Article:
The battle to combat Aquatic Invasive Species in the Northland is both an ongoing process and an expensive one. At a recent meeting, the St. Louis County Board voted to approve the distribution and allocation of state funds towards the effort.

Seven projects throughout the county were awarded their share of $712,235 in state funds; three-quarter of a million dollars to "limit the...spread [of Aquatic Invasive Species] in the lakes and rivers [of] St. Louis County.

By unanimous vote, the funding was approved. Here is a breakdown of what projects got funding and how the money will be spent:

  • $478,500 - to the North St. Louis Soil and Water Conservation District. This money will be spent on managing watercraft inspections, decontaminations, and public education - on Bear Island, Birch, Burntside, Crane, Ely, Gilbert-Pit, Johnson, Kabetogama, One Pine, Pelican, Shagawa, Sturgeon, and Vermilion Lakes.
  • $141,000 - to Wildlife Forever. This money will be used for marketing efforts for their Clean Drain Dry Initiative campaign, which is aimed at public awareness and education as well as behavioral change.
  • $45,000 - to Community Action Duluth. This money will be used for continued eradication, control, mapping, and monitoring of non-native phragmites in the St. Louis River Estuary.
  • $30,000 - to Canosia Township. This money will be used for watercraft inspections and public education on Pike Lake Caribou Lake.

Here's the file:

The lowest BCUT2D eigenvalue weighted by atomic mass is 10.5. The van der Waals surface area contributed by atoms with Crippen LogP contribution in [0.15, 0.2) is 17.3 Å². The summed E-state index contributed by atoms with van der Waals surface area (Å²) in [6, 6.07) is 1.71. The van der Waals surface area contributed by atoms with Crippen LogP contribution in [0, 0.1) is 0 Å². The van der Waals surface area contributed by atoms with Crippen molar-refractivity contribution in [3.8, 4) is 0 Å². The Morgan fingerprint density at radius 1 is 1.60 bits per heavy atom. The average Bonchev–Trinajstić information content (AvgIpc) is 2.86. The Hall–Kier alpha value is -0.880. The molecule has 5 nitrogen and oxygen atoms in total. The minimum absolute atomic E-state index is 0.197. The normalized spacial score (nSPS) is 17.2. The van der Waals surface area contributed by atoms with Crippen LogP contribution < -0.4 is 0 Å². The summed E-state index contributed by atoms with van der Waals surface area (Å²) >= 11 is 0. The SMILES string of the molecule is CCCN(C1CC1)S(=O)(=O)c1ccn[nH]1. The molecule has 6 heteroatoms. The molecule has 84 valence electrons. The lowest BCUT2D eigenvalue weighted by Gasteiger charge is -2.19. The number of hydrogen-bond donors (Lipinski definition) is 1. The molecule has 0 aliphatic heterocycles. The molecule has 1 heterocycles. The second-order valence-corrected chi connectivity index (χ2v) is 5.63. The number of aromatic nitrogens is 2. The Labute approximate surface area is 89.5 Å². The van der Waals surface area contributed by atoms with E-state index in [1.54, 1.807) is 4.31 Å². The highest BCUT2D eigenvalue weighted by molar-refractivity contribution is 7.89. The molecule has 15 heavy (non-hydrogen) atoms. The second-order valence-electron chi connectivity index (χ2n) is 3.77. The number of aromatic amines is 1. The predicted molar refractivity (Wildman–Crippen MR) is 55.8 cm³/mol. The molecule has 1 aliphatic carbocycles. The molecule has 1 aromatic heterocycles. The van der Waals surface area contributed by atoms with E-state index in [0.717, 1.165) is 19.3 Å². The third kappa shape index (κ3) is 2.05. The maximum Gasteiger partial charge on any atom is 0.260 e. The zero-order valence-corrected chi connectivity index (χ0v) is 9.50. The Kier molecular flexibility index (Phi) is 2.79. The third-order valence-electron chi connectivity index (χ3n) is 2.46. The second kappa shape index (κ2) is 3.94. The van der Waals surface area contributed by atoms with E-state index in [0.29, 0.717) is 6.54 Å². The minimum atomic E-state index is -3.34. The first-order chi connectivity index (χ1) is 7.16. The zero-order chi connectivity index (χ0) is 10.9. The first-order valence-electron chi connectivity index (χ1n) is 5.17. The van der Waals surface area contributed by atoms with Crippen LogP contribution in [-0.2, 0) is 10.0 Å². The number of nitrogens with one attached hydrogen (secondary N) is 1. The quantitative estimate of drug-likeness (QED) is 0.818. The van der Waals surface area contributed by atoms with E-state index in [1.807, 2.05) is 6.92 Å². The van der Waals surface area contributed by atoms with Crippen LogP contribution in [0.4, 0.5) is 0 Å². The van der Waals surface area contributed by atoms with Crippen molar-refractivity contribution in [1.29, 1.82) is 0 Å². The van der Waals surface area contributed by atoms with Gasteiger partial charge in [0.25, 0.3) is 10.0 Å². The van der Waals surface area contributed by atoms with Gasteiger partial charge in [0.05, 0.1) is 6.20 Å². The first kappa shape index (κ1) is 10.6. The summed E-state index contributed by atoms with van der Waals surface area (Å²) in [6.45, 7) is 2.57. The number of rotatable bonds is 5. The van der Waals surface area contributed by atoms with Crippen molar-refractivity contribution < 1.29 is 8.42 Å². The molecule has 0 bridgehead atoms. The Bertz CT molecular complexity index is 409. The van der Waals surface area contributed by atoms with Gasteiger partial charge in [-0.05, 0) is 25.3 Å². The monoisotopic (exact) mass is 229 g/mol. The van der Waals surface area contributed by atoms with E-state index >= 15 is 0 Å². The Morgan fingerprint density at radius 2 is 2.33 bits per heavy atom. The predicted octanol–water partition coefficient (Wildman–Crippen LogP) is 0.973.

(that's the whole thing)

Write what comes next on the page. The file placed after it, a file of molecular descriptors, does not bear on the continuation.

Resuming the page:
• $24,515 - to Grand Lake Township. This money will be used for watercraft inspections on Caribou Lake.
  • $23,500 - to Vermilion Lake Association. This money will be used for continued watercraft inspections and cleaning; public awareness and education; habitat evaluation and threat assessment; early detection, response efforts and population management; and partnership development.
  • $19,796 - to Burntside Lake Association. This money will be used for enhanced training of boat inspectors, promote the use of decontamination stations, improve public awareness and education about Aquatic Invasive Species, build early detection capabilities, and partnership development.

The funding for these projects came from the Minnesota State Legislature. Each year the state allocates funding via their Aquatic Invasive Species Prevention Aid Program to counties to "prevent the introduction of limit the spread of AIS".

St. Louis County's share of the funding came about through the application that was submitted. Since the AIS state-funded program began back in 2014, St. Louis County has received and distributed more than $5 million to fund various projects that "address one or more of the seven categories and associated actions outlines in....[the counties] AIS Prevention Plan".

The State of Minnesota calculates how much each county gets based on a formula that takes into account a variety of different items. The main part of the formula is each county's "share of watercraft trailer launches and watercraft trailer parking spaces". According to details shared, St, Louis County has the second highest number of watercraft trailer launches (171) and the highest number of watercraft trailer parking spaces (1,444) out of Minnesota's 87 counties.

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